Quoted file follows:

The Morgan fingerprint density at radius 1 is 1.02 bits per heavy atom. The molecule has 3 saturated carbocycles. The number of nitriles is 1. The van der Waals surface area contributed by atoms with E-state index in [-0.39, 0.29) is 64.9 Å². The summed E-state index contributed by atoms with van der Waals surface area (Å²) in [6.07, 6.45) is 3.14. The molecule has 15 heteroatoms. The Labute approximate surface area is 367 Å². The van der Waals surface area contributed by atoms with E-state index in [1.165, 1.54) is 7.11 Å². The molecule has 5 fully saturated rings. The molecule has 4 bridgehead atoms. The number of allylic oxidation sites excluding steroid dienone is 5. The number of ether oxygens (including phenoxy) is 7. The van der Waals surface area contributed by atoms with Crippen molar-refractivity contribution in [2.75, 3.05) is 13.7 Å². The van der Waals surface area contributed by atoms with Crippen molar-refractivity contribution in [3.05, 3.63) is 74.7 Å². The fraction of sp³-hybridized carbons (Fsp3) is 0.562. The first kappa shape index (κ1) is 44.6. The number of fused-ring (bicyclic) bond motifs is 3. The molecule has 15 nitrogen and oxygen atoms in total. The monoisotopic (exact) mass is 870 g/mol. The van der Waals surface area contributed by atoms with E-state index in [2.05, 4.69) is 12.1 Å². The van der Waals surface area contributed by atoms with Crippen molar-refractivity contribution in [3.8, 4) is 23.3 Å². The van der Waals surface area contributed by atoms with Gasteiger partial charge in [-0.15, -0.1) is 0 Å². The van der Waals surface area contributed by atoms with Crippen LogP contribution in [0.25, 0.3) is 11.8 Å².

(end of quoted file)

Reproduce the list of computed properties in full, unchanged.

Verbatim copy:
The Morgan fingerprint density at radius 1 is 1.02 bits per heavy atom. The molecule has 3 saturated carbocycles. The number of nitriles is 1. The van der Waals surface area contributed by atoms with E-state index in [-0.39, 0.29) is 64.9 Å². The summed E-state index contributed by atoms with van der Waals surface area (Å²) in [6.07, 6.45) is 3.14. The molecule has 15 heteroatoms. The Labute approximate surface area is 367 Å². The van der Waals surface area contributed by atoms with E-state index in [1.165, 1.54) is 7.11 Å². The molecule has 5 fully saturated rings. The molecule has 4 bridgehead atoms. The number of allylic oxidation sites excluding steroid dienone is 5. The number of ether oxygens (including phenoxy) is 7. The van der Waals surface area contributed by atoms with Crippen molar-refractivity contribution in [2.75, 3.05) is 13.7 Å². The van der Waals surface area contributed by atoms with Crippen molar-refractivity contribution in [3.05, 3.63) is 74.7 Å². The fraction of sp³-hybridized carbons (Fsp3) is 0.562. The first kappa shape index (κ1) is 44.6. The number of fused-ring (bicyclic) bond motifs is 3. The molecule has 15 nitrogen and oxygen atoms in total. The monoisotopic (exact) mass is 870 g/mol. The van der Waals surface area contributed by atoms with E-state index in [2.05, 4.69) is 12.1 Å². The van der Waals surface area contributed by atoms with Crippen molar-refractivity contribution in [3.8, 4) is 23.3 Å². The van der Waals surface area contributed by atoms with Gasteiger partial charge in [-0.15, -0.1) is 0 Å². The van der Waals surface area contributed by atoms with Crippen LogP contribution in [0.25, 0.3) is 11.8 Å².